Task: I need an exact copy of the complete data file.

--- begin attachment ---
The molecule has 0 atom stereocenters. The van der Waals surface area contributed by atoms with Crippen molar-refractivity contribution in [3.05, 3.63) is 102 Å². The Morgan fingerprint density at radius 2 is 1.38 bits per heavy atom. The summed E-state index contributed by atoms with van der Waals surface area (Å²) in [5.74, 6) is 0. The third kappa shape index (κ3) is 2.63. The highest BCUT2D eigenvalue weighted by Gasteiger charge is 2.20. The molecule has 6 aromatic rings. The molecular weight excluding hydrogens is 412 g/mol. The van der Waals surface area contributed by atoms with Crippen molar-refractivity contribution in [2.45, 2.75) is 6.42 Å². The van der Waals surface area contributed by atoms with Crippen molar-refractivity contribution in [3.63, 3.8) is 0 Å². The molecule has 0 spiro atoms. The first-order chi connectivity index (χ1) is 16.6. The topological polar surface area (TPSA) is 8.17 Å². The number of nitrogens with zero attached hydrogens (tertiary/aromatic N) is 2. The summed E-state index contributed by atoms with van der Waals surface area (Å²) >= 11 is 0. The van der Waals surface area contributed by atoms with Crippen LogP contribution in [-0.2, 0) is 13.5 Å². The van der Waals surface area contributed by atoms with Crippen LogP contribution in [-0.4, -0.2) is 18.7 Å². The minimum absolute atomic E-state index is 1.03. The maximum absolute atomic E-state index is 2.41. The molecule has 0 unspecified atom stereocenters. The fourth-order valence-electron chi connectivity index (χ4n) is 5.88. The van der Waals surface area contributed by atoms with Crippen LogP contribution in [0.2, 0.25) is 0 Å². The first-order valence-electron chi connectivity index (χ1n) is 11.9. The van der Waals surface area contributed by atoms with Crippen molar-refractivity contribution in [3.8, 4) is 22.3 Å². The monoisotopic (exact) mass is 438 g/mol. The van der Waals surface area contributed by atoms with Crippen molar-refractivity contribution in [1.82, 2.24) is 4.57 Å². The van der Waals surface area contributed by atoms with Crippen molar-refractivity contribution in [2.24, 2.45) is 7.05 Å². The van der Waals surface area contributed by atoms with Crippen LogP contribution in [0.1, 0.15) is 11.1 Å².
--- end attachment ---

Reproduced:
The molecule has 0 atom stereocenters. The van der Waals surface area contributed by atoms with Crippen molar-refractivity contribution in [3.05, 3.63) is 102 Å². The Morgan fingerprint density at radius 2 is 1.38 bits per heavy atom. The summed E-state index contributed by atoms with van der Waals surface area (Å²) in [5.74, 6) is 0. The third kappa shape index (κ3) is 2.63. The highest BCUT2D eigenvalue weighted by Gasteiger charge is 2.20. The molecule has 6 aromatic rings. The molecular weight excluding hydrogens is 412 g/mol. The van der Waals surface area contributed by atoms with Crippen molar-refractivity contribution in [2.45, 2.75) is 6.42 Å². The van der Waals surface area contributed by atoms with Crippen molar-refractivity contribution in [3.63, 3.8) is 0 Å². The molecule has 0 spiro atoms. The first-order chi connectivity index (χ1) is 16.6. The topological polar surface area (TPSA) is 8.17 Å². The number of nitrogens with zero attached hydrogens (tertiary/aromatic N) is 2. The summed E-state index contributed by atoms with van der Waals surface area (Å²) >= 11 is 0. The van der Waals surface area contributed by atoms with Crippen LogP contribution in [-0.2, 0) is 13.5 Å². The van der Waals surface area contributed by atoms with Crippen LogP contribution in [-0.4, -0.2) is 18.7 Å². The minimum absolute atomic E-state index is 1.03. The maximum absolute atomic E-state index is 2.41. The molecule has 0 unspecified atom stereocenters. The fourth-order valence-electron chi connectivity index (χ4n) is 5.88. The van der Waals surface area contributed by atoms with Crippen LogP contribution in [0.2, 0.25) is 0 Å². The first-order valence-electron chi connectivity index (χ1n) is 11.9. The van der Waals surface area contributed by atoms with Crippen molar-refractivity contribution in [3.8, 4) is 22.3 Å². The monoisotopic (exact) mass is 438 g/mol. The van der Waals surface area contributed by atoms with Crippen molar-refractivity contribution in [1.82, 2.24) is 4.57 Å². The van der Waals surface area contributed by atoms with Crippen molar-refractivity contribution in [2.24, 2.45) is 7.05 Å². The van der Waals surface area contributed by atoms with Crippen LogP contribution in [0.1, 0.15) is 11.1 Å².